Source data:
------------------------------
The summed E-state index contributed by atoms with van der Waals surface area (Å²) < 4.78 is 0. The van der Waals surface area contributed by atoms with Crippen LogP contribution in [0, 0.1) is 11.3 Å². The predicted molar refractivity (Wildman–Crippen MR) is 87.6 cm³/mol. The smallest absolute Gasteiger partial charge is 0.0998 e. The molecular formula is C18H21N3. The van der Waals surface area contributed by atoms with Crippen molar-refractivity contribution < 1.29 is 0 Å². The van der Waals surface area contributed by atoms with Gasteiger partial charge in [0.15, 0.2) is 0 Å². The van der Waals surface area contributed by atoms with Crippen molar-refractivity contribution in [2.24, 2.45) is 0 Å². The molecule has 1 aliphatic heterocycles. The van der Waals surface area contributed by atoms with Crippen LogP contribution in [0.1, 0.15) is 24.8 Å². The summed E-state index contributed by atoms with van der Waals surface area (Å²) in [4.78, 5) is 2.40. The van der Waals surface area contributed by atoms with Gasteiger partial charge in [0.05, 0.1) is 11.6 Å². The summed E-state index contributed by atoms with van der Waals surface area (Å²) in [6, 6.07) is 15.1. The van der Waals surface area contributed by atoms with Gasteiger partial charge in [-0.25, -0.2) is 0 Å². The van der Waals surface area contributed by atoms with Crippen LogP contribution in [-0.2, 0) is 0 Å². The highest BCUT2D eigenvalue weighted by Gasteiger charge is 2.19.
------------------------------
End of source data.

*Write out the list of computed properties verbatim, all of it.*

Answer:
The summed E-state index contributed by atoms with van der Waals surface area (Å²) < 4.78 is 0. The van der Waals surface area contributed by atoms with Crippen LogP contribution in [0, 0.1) is 11.3 Å². The predicted molar refractivity (Wildman–Crippen MR) is 87.6 cm³/mol. The smallest absolute Gasteiger partial charge is 0.0998 e. The molecular formula is C18H21N3. The van der Waals surface area contributed by atoms with Crippen molar-refractivity contribution < 1.29 is 0 Å². The van der Waals surface area contributed by atoms with Gasteiger partial charge in [0.15, 0.2) is 0 Å². The van der Waals surface area contributed by atoms with Crippen molar-refractivity contribution in [2.24, 2.45) is 0 Å². The molecule has 1 aliphatic heterocycles. The van der Waals surface area contributed by atoms with Crippen LogP contribution in [0.1, 0.15) is 24.8 Å². The summed E-state index contributed by atoms with van der Waals surface area (Å²) in [4.78, 5) is 2.40. The van der Waals surface area contributed by atoms with Gasteiger partial charge in [0.05, 0.1) is 11.6 Å². The summed E-state index contributed by atoms with van der Waals surface area (Å²) in [6, 6.07) is 15.1. The van der Waals surface area contributed by atoms with Gasteiger partial charge in [-0.25, -0.2) is 0 Å². The van der Waals surface area contributed by atoms with Crippen LogP contribution in [-0.2, 0) is 0 Å². The highest BCUT2D eigenvalue weighted by Gasteiger charge is 2.19.